Kid­safe needs $180K to con­tinue op­er­a­tions

Fam­ily of eight quar­an­tined with baby among those re­ceiv­ing as­sis­tance

Vancouver Sun - - CITY - GERRY BELLETT gbel­ van­sunkids­

If nor­mal time now seems like a dream, pan­demic time is a liv­ing night­mare for Quincey Kirscher.

As the ex­ec­u­tive direc­tor of Kid­safe Pro­ject So­ci­ety, she has the fate of some of the most vul­ner­a­ble chil­dren in Van­cou­ver in her hands and she’s fright­ened.

“I’m wor­ried sick about them,” she said.

The pan­demic lock­down has caused ob­vi­ous con­cern for the wel­fare of women liv­ing in abu­sive re­la­tion­ships. But while an adult can go to a shel­ter for safety, a child can’t.

In nor­mal time, Kid­safe pro­vided pro­grams for 475 el­e­men­tary school­child­ren deemed to be at risk if left alone at home. The or­ga­ni­za­tion op­er­ated in nine schools dur­ing the spring, sum­mer and win­ter hol­i­days.

Kid­safe would teach kids how to swim, pro­vide art classes, games, sports, and older kids would be taught such things as how to babysit or pro­vide first aid.

“It was to en­rich their lives and keep them safe,” said Kirscher.

But since the pan­demic struck, all schools across the prov­ince are closed.

How­ever, con­cern for the safety of these chil­dren has led the Van­cou­ver school board to open two schools so Kid­safe can pro­vide sanc­tu­ary for them dur­ing the pan­demic.

Forty chil­dren — 20 in each school — are now be­ing cared for at Cun­ning­ham El­e­men­tary on East 37th Av­enue and Grand­view El­e­men­tary on Wood­land Drive from 8:30 a.m. to 3 p.m. each week­day.

“The pan­demic has forced us to drill down and pro­vide crit­i­cal sup­port for chil­dren. We need to keep our kids safe and fam­i­lies fed and healthy,” said Kirscher.

So Kid­safe now has an out­reach to get fam­i­lies through the pan­demic. Staff pro­vide grab-and-go food parcels for fam­i­lies each day at the schools and are de­liv­er­ing food to those un­able to come in. Last week, food was de­liv­ered to 60 fam­i­lies.

“We are talk­ing to them, ask­ing if they have enough to eat, how’s it go­ing? We don’t want them to feel cut off,” she said.

“We have one fam­ily — six chil­dren and two adults — and the baby has a fever so they are all in quar­an­tine, liv­ing in a small apart­ment and they had no gro­ceries. We sent them a big bag and will con­tinue to do this.”

Kirscher doesn’t want any­one to get the wrong im­pres­sion about the chil­dren en­rolled in the pro­gram.

“We have many chil­dren who can’t be left at home be­cause they are young and their par­ent or par­ents are work­ing. There are sin­gle moms work­ing as cashiers or at the chicken plant or are out clean­ing.

We have par­ents work­ing two or three jobs just to keep their heads above wa­ter,” she said.

But some chil­dren are liv­ing in homes where there is poverty, or abuse, or men­tal ill­ness or ad­dic­tion and ne­glect and the pan­demic lock­down — trap­ping par­ents and chil­dren in a small space — has the po­ten­tial to cre­ate a pow­der keg.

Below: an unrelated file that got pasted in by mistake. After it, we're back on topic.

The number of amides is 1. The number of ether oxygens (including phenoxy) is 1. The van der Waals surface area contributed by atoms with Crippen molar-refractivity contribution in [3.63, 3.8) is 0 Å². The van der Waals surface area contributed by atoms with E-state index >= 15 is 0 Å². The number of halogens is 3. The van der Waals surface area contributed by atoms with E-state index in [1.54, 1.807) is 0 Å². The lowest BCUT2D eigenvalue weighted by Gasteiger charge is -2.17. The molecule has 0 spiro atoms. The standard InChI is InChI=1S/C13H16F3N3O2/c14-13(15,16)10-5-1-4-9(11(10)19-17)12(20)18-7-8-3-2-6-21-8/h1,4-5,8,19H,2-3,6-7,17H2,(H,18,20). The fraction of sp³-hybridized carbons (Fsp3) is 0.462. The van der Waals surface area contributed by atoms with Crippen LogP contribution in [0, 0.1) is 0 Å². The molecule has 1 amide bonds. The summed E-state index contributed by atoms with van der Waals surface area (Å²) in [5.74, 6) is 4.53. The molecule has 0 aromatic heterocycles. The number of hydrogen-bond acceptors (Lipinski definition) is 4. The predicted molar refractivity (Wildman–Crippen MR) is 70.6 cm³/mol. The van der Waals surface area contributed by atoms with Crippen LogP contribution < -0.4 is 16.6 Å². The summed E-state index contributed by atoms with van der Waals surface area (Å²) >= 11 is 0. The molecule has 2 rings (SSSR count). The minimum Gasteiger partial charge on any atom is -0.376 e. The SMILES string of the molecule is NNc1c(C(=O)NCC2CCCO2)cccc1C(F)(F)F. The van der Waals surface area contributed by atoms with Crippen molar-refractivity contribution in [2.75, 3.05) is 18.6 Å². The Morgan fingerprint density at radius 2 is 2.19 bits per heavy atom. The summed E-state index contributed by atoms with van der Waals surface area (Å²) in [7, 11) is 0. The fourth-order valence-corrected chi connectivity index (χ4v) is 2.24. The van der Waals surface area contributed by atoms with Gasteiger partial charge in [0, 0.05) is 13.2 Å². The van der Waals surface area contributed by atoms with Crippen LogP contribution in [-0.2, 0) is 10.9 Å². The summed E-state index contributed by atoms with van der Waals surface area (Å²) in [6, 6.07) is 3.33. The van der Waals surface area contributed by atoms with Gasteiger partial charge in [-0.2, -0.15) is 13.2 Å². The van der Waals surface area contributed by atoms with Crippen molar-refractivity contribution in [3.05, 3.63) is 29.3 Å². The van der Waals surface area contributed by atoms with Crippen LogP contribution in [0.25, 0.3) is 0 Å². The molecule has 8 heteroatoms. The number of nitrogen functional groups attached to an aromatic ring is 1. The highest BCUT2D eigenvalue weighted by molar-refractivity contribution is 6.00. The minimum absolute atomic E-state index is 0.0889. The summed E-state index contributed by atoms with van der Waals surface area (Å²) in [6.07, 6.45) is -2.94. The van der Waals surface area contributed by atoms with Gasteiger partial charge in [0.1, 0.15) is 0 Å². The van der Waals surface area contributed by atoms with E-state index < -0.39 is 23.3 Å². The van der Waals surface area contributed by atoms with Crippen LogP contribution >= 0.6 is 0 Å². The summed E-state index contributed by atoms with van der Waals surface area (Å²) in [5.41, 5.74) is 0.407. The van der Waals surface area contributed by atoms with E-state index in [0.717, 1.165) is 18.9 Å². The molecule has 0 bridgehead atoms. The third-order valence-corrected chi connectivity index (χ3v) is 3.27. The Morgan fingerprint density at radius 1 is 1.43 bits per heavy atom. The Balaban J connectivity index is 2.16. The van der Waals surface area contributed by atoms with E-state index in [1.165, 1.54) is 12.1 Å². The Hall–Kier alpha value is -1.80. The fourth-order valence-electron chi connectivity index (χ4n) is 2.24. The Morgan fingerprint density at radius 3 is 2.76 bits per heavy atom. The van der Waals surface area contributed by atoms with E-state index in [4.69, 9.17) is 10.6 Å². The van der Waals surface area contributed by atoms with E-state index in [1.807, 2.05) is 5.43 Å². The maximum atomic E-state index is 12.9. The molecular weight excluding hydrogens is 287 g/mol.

“Some kids can’t be left at home. When you have a lot of peo­ple in a small space, it’s hard on ev­ery­one spend­ing time in a locked house,” said Kirscher.

“In some cases there is the po­ten­tial for do­mes­tic vi­o­lence or for kids see­ing things they wouldn’t nor­mally see be­cause now they are home dur­ing the day. There are many dif­fer­ent rea­sons for these kids be­ing at risk.”

Kirscher said her staff were act­ing quickly to defuse fam­ily ten­sion. In one case, there was a risk of do­mes­tic vi­o­lence be­cause the house­hold was out of toi­let pa­per and gro­ceries and the pres­sure in­side the home was build­ing.

“It was stress re­lated, not hav­ing ac­cess to what they need, but we got it for them,” she said. “I strug­gle try­ing to imag­ine my­self in their po­si­tion. Right now we are try­ing to just keep them alive, lit­er­ally.

“We want to make sure our fam­i­lies have food and ac­cess to ba­sic ne­ces­si­ties. We need to have eyes on the kids so we will know if any­one is go­ing into cri­sis.”

It’s ob­vi­ously not only fam­i­lies feel­ing stressed.

“Yes, it’s keep­ing me awake at night,” Kirscher ad­mit­ted. “Usu­ally that’s when I do my best think­ing about Kid­safe, but now it’s turned to fear. I’m very, very wor­ried about a tragedy — that we’ll see some bad sit­u­a­tions be­fore this is all over.

“Our team is fo­cused on how we can pre­vent that and pro­tect our kids. But it’s re­ally hard be­cause we can’t do ev­ery­thing for them and some of them are fac­ing all this by them­selves.”

At this point, she’s speak­ing through tears.

“I’m sorry, it takes a lot for me to crack.”

Kid­safe des­per­ately needs $180,000 to keep op­er­at­ing through the pan­demic and to ex­pand its pro­gram. It has asked The Van­cou­ver Sun’s Adopt-a-school COVID-19 cam­paign for as­sis­tance.

“I know these kids and their fam­i­lies and I’m wor­ried sick. Our chil­dren are won­der­ful, in­ter­est­ing hu­man be­ings, unique, lit­tle in­di­vid­u­als and they de­serve to have ev­ery­thing they need,” said Kirscher.

“To think of them hav­ing to face this on top of ev­ery­thing else they face in their lives is re­ally hard. I just want to hug them, but there’s no hug­ging in COVID.”


Kid­safe ex­ec­u­tive direc­tor Quincey Kirscher, left, and vice-chair­woman Krystyna Niziolek visit Grand­view el­e­men­tary school, where 20 chil­dren are be­ing cared for from 8:30 a.m. to 3 p.m. each week­day.

Newspapers in English

Newspapers from Canada

© PressReader. All rights reserved.